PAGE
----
Minority Interest

16/05/2021 1 By indiafreenotes

In accounting, minority interest (or non-controlling interest) is the portion of a subsidiary corporation’s stock that is not owned by the parent corporation. The magnitude of the minority interest in the subsidiary company is generally less than 50% of outstanding shares, or the corporation would generally cease to be a subsidiary of the parent.

It is, however, possible (such as through special voting rights) for a controlling interest requiring consolidation to be achieved without exceeding 50% ownership, depending on the accounting standards being employed. Minority interest belongs to other investors and is reported on the consolidated balance sheet of the owning company to reflect the claim on assets belonging to other, non-controlling shareholders. Also, minority interest is reported on the consolidated income statement as a share of profit belonging to minority shareholders.

The reporting of ‘minority interest’ is a consequence of the requirement by accounting standards to ‘fully’ consolidate partly owned subsidiaries. Full consolidation, as opposed to partial consolidation, results in financial statements that are constructed as if the parent corporation fully owns these partly owned subsidiaries; except for two line items that reflect partial ownership of subsidiaries: net income to common shareholders and common equity. The two minority interest line items are the net difference between what would have been the common equity and net income to common, if all subsidiaries were fully owned, and the actual ownership of the group. All the other line items in the financial statements assume a fictitious 100% ownership.

Some investors have expressed concern that the minority interest line items cause significant uncertainty for the assessment of value, leverage and liquidity. A key concern of investors is that they cannot be sure what part of the reported cash position is owned by a 100% subsidiary and what part is owned by a 51% subsidiary.

Companies and investors with a minority stake in the private equity environment can negotiate ownership rights. Venture capitalists, for example, might seek to obtain a seat on the board of directors in return for his investment in a company.

A company reports minority interests in the business sector on the balance sheet. In addition to being represented on the balance sheet, minority interest is listed as a share of the income belonging to minority equity holders on the consolidated revenue statement.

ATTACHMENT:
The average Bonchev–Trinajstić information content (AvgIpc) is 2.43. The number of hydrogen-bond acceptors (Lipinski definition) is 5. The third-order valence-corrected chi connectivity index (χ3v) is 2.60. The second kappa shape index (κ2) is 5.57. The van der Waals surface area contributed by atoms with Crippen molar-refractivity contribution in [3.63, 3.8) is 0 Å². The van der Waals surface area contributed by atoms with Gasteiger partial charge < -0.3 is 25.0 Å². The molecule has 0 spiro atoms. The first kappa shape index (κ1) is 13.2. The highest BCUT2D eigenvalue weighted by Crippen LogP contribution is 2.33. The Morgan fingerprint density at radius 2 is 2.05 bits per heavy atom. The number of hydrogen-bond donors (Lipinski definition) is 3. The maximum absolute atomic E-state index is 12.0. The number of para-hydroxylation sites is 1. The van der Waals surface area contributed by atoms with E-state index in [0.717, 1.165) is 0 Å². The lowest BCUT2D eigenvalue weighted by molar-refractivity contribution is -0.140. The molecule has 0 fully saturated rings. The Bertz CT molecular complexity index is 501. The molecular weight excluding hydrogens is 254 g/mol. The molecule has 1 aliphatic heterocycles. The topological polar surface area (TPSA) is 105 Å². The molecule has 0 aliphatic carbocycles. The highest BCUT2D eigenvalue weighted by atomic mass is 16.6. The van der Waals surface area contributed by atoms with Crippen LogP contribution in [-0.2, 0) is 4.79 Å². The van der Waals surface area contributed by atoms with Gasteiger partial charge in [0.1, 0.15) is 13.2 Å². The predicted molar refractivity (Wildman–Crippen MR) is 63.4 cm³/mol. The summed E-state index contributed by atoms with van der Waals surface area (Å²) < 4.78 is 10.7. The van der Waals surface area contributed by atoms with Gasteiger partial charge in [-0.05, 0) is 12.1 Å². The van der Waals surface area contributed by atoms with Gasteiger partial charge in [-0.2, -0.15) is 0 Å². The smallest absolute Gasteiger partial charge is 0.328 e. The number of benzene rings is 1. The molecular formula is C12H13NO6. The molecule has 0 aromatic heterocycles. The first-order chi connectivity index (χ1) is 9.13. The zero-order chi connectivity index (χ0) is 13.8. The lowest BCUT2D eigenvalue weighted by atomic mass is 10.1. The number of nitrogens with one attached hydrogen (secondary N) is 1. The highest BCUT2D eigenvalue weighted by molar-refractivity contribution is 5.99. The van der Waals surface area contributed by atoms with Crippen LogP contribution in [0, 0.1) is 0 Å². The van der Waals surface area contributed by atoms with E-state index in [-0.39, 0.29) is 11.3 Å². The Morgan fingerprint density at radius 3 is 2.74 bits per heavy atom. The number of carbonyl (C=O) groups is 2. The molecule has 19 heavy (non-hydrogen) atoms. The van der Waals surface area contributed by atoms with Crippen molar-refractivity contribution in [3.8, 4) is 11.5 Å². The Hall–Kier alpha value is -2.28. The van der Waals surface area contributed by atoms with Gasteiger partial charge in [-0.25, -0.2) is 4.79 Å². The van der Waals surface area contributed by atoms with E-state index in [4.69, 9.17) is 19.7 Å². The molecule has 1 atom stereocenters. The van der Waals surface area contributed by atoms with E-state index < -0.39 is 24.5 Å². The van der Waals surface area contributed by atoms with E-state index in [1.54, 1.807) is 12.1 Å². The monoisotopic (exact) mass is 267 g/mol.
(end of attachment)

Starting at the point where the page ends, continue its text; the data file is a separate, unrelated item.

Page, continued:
Accounting treatment

Under the International Financial Reporting Standards, the non-controlling interest is reported in accordance with IFRS 5 and is shown at the very bottom of the Equity section on the consolidated balance sheet and subsequently on the statement of changes in equity. Under US GAAP minority interest can be reported either in the liabilities section, the equity section or, preceding changes to acceptable accounting standards, the mezzanine section of the balance sheet. The mezzanine section is located between liabilities and equity. FASB FAS 160 and FAS 141r significantly alter the way a parent company accounts for non-controlling interest (NCI) in a subsidiary. It is no longer acceptable to report minority interest in the mezzanine section of the balance sheet.

Valuation of Minority Interest

Valuation of a company needs proper forecasting of financial statements to understand future trends using certain parameters and assumptions. Nearly all the figures used in forecasting are directly related to net profit and revenue. Unfortunately, making forecasts based on these two parameters can generate data subject to multiple interpretations. Thus, to deal with the issue, analysts developed four methods that can be used to carry out accurate computations.

  1. Numerical Growth

In the numerical growth method, previous figures are analyzed to ascertain existing trends. The model predicts the growth of a subsidiary at a uniform rate based on past trends.  Also called statistical growth, numerical growth uses a number of important tools to forecast trends, such as time series analysis, moving averages, and regression-based analysis. However, the analysis method is not applicable to companies experiencing dynamic growth such as FMCG.

  1. Constant Growth

The constant growth method is seldom used because the assumption is that there is hardly any decline or growth in the performance of a minor company.

  1. Ratio Analysis in Minority Interest

One of the questions many people ask is whether minority interest is relevant when it comes to ratio analysis. The short answer is yes, it is very relevant. Why? Well, any financial ratio that involves investment structures should take into consideration the implication of a minority stake. Some of the ratios that are affected include return on equity, debt-to-equity ratio, and capital gearing ratio.

  1. Modeling Subsidiaries Individually

This analysis method evaluates each subsidiary on its own and then adds up the individual interests of each minor company to achieve a consolidated value. This method is much more flexible, and the results are very accurate. Unfortunately, it does not work in all cases because it results in cost and time constraints. In addition, it won’t work where there are very many subsidiaries to evaluate.

One important thing to remember is that when it comes to the valuation of minority interest, there are many factors to consider, both external and internal, that are applicable to a company and its industry of operation. The factors need careful assessment as their impact is different for each company.